Threat management company RiskIQ has warned of the evil that happens every 60 seconds on the Internet. It has used data from insurance company Hiscox and an article in Forbes. The result is what it calls the inaugral “Evil Internet Minute” where:
- £656,393 lost to cybercrime
- 1,080 people fall victim to some form of cybercrime
- £109.942 spent to protect against cybercrime
According to Colin Verrall, VP EMEA, RiskIQ: “As the Internet and its community continues to grow at pace, some people have been trying to make the vast numbers associated with it more accessible by framing them in the context of an ‘Internet Minute’. As the same growth applies to cybercrime, similarly, we have framed malicious Internet activity, leveraging the latest research as well as our own intelligence to define the darker happenings across the web in 60 seconds.”
Reality or more security related FUD?
An interesting question. Is it really possible to take data from two different sources and scale it to encompass everything that happens on the Internet? Not really. If the data was drawn from a wide enough number of countries then maybe. In this case it isn’t. It doesn’t, for example, use numbers for cybercrime in China, India, Brazil or several other countries with large populations.
Does that mean that this is yet more marketing FUD? (Fear, uncertainty and doubt) Again, not really. There are some useful numbers hidden inside the details of what is going on in every evil Internet minute. Those numbers come from data gathered independently by RiskIQ from its customers, telemetry and partners.
That research shows an Internet full of nasty stuff including:
- New blacklisted mobile apps: 0.3 per minute
- New phishing pages: 100 per minute
- Malvertising: 14.5 incidents per minute
- Pirate content: 4,300 people globally exposed to malware from content theft sites per minute
- Malware: 818 unique samples of malware detected per minute
- Ransomware: 1,214 ransomware attacks attempted per minute
- Phishing: Over 100,000 phishing emails including targeted Business Email Compromise emails per minute
Is the Internet becoming unusable?
Compared to the total volume of traffic on the Internet these numbers are relatively small. That does not diminish their importance. It shows the need for better security policies, user education and security software. What is important is the areas around malvertising, malicious mobile apps and pirate content.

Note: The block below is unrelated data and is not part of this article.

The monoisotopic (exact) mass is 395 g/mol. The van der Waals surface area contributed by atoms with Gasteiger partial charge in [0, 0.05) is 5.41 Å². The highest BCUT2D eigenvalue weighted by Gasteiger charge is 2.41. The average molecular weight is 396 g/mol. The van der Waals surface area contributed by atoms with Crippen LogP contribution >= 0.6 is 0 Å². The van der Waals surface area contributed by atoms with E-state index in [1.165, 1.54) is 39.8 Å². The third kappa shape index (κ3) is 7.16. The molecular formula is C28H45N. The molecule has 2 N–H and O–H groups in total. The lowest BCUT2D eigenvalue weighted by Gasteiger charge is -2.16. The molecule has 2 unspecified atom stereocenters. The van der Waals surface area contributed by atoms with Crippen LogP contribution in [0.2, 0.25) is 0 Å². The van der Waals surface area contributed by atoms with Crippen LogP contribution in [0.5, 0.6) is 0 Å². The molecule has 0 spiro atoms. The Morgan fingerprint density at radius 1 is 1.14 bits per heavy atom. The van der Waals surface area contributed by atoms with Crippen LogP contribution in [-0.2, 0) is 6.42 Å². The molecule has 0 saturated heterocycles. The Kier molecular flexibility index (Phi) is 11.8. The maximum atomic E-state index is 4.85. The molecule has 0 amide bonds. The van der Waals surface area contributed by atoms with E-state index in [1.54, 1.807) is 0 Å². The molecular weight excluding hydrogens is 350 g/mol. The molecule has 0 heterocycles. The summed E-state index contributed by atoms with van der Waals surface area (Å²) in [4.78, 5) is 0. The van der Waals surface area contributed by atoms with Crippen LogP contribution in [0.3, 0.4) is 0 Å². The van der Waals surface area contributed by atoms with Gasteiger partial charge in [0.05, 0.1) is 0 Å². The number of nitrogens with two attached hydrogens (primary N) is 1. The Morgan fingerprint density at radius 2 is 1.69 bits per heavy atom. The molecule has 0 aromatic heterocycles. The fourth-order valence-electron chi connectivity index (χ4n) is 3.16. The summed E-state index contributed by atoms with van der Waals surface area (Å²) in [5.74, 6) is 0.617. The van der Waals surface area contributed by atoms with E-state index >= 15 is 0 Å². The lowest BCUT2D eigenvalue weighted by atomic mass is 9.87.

Malvertising is on the rise and the major advertising networks seem powerless to protect themselves. This means that users are exposed to malicious adverts even when visiting large sites. The increase in malicious mobile apps shows why the app stores need to do more to detect and block these apps before they get onto users devices.
One of the biggest concerns is the increase in infections through pirate content. Illegal streaming of content is on the rise. This is not just about video and audio theft. The number of cracking utilities that allow users to steal software has also increased. Ironically one of the most commonly seen types of cracked software available illegally is anti-virus software. The irony is that the software people are stealing to protect themselves is actually doing the opposite.
What does this mean?
There will always be bad stuff on the Internet. Most of it is hidden from users via the Dark Web. Protecting users from most of what RiskIQ has highlighted is about better user education and policies. Companies need to have policies to detect illegal content being downloaded over their networks. They also need to block machines using software without valid software licences.
Enterprises also need to consider blocking any devices where the user has disabled security to install apps from outside the app stores. Such actions also stop the device from getting security updates direct from the device vendor. It makes those devices a major risk to the enterprise.
The Evil Internet Minute is only about external threats to users and devices. It does not account for actions taken by insiders. This is something that is not accounted for by the losses RiskIQ identifies.
RiskIQ says that it will update these numbers on a regular basis. It will be interesting to see how the losses and attacks change over time.